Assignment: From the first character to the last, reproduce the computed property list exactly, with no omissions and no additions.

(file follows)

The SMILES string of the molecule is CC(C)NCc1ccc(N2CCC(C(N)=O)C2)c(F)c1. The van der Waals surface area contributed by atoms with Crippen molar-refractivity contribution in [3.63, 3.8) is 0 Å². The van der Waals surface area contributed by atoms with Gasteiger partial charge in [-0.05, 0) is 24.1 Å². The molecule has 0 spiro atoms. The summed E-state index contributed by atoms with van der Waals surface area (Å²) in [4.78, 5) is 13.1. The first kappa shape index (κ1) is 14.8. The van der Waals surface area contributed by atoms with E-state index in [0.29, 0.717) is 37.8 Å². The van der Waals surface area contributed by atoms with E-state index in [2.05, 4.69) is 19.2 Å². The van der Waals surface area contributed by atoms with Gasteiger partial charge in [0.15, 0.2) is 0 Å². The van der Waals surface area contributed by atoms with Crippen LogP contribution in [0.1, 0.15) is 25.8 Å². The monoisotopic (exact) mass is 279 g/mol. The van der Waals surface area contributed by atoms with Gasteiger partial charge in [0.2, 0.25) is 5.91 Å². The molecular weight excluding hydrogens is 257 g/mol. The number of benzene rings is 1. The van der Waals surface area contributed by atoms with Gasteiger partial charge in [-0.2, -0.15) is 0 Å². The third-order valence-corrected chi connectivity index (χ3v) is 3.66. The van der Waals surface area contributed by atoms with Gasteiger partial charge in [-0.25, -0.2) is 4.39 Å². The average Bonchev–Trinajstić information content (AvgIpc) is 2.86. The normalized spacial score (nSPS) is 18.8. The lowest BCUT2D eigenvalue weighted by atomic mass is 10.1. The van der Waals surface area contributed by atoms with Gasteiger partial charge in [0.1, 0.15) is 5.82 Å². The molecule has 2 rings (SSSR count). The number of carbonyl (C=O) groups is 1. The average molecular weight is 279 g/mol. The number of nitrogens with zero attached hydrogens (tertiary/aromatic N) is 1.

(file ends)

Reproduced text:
The SMILES string of the molecule is CC(C)NCc1ccc(N2CCC(C(N)=O)C2)c(F)c1. The van der Waals surface area contributed by atoms with Crippen molar-refractivity contribution in [3.63, 3.8) is 0 Å². The van der Waals surface area contributed by atoms with Gasteiger partial charge in [-0.05, 0) is 24.1 Å². The molecule has 0 spiro atoms. The summed E-state index contributed by atoms with van der Waals surface area (Å²) in [4.78, 5) is 13.1. The first kappa shape index (κ1) is 14.8. The van der Waals surface area contributed by atoms with E-state index in [0.29, 0.717) is 37.8 Å². The van der Waals surface area contributed by atoms with E-state index in [2.05, 4.69) is 19.2 Å². The van der Waals surface area contributed by atoms with Gasteiger partial charge in [0.15, 0.2) is 0 Å². The van der Waals surface area contributed by atoms with Crippen LogP contribution in [0.1, 0.15) is 25.8 Å². The monoisotopic (exact) mass is 279 g/mol. The van der Waals surface area contributed by atoms with Gasteiger partial charge in [0.2, 0.25) is 5.91 Å². The molecular weight excluding hydrogens is 257 g/mol. The number of benzene rings is 1. The van der Waals surface area contributed by atoms with Gasteiger partial charge in [-0.2, -0.15) is 0 Å². The third-order valence-corrected chi connectivity index (χ3v) is 3.66. The van der Waals surface area contributed by atoms with Gasteiger partial charge in [-0.25, -0.2) is 4.39 Å². The average Bonchev–Trinajstić information content (AvgIpc) is 2.86. The normalized spacial score (nSPS) is 18.8. The lowest BCUT2D eigenvalue weighted by atomic mass is 10.1. The van der Waals surface area contributed by atoms with Gasteiger partial charge in [0.1, 0.15) is 5.82 Å². The molecule has 2 rings (SSSR count). The number of carbonyl (C=O) groups is 1. The average molecular weight is 279 g/mol. The number of nitrogens with zero attached hydrogens (tertiary/aromatic N) is 1.